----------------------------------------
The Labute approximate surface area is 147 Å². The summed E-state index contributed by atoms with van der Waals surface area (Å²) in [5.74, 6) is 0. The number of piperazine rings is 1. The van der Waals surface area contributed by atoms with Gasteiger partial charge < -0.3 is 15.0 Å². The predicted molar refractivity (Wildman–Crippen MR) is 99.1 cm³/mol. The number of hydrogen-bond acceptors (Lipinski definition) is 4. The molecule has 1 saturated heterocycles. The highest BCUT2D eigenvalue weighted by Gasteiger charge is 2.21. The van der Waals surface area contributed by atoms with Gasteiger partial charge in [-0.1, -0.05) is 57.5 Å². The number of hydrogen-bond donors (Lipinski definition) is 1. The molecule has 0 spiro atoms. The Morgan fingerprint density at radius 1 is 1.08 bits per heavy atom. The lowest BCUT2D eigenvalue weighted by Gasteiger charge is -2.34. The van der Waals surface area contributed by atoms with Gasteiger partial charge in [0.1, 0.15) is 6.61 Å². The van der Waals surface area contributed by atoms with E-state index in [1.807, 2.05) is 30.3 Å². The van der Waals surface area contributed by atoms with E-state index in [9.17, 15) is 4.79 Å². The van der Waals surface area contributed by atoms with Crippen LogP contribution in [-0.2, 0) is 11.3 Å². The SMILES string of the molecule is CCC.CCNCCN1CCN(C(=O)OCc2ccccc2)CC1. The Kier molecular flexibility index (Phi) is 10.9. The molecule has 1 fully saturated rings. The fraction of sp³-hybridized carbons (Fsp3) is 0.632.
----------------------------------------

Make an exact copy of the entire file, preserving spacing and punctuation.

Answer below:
The Labute approximate surface area is 147 Å². The summed E-state index contributed by atoms with van der Waals surface area (Å²) in [5.74, 6) is 0. The number of piperazine rings is 1. The van der Waals surface area contributed by atoms with Gasteiger partial charge < -0.3 is 15.0 Å². The predicted molar refractivity (Wildman–Crippen MR) is 99.1 cm³/mol. The number of hydrogen-bond acceptors (Lipinski definition) is 4. The molecule has 1 saturated heterocycles. The highest BCUT2D eigenvalue weighted by Gasteiger charge is 2.21. The van der Waals surface area contributed by atoms with Gasteiger partial charge in [-0.1, -0.05) is 57.5 Å². The number of hydrogen-bond donors (Lipinski definition) is 1. The molecule has 0 spiro atoms. The Morgan fingerprint density at radius 1 is 1.08 bits per heavy atom. The lowest BCUT2D eigenvalue weighted by Gasteiger charge is -2.34. The van der Waals surface area contributed by atoms with Gasteiger partial charge in [0.1, 0.15) is 6.61 Å². The van der Waals surface area contributed by atoms with E-state index in [1.807, 2.05) is 30.3 Å². The van der Waals surface area contributed by atoms with E-state index in [9.17, 15) is 4.79 Å². The van der Waals surface area contributed by atoms with Crippen LogP contribution in [-0.2, 0) is 11.3 Å². The SMILES string of the molecule is CCC.CCNCCN1CCN(C(=O)OCc2ccccc2)CC1. The Kier molecular flexibility index (Phi) is 10.9. The molecule has 1 fully saturated rings. The fraction of sp³-hybridized carbons (Fsp3) is 0.632.